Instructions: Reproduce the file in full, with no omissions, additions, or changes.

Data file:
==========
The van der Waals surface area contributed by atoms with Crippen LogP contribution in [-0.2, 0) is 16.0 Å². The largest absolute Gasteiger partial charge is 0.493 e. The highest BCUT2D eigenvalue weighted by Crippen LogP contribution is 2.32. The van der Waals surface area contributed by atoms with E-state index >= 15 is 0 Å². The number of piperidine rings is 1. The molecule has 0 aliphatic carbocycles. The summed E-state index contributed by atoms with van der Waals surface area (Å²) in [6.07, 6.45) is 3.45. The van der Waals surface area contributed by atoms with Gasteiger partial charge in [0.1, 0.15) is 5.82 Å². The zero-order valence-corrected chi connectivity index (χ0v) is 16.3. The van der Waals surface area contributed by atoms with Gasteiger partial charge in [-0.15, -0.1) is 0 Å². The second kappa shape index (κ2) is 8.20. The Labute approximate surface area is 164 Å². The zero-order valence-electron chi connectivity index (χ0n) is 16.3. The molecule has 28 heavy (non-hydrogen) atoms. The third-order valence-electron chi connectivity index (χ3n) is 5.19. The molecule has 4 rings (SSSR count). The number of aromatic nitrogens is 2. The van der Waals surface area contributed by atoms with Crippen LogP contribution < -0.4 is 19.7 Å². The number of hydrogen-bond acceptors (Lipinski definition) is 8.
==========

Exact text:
The van der Waals surface area contributed by atoms with Crippen LogP contribution in [-0.2, 0) is 16.0 Å². The largest absolute Gasteiger partial charge is 0.493 e. The highest BCUT2D eigenvalue weighted by Crippen LogP contribution is 2.32. The van der Waals surface area contributed by atoms with E-state index >= 15 is 0 Å². The number of piperidine rings is 1. The molecule has 0 aliphatic carbocycles. The summed E-state index contributed by atoms with van der Waals surface area (Å²) in [6.07, 6.45) is 3.45. The van der Waals surface area contributed by atoms with Gasteiger partial charge in [0.1, 0.15) is 5.82 Å². The zero-order valence-corrected chi connectivity index (χ0v) is 16.3. The van der Waals surface area contributed by atoms with Gasteiger partial charge in [-0.15, -0.1) is 0 Å². The second kappa shape index (κ2) is 8.20. The Labute approximate surface area is 164 Å². The zero-order valence-electron chi connectivity index (χ0n) is 16.3. The molecule has 28 heavy (non-hydrogen) atoms. The third-order valence-electron chi connectivity index (χ3n) is 5.19. The molecule has 4 rings (SSSR count). The number of aromatic nitrogens is 2. The van der Waals surface area contributed by atoms with Crippen LogP contribution < -0.4 is 19.7 Å². The number of hydrogen-bond acceptors (Lipinski definition) is 8.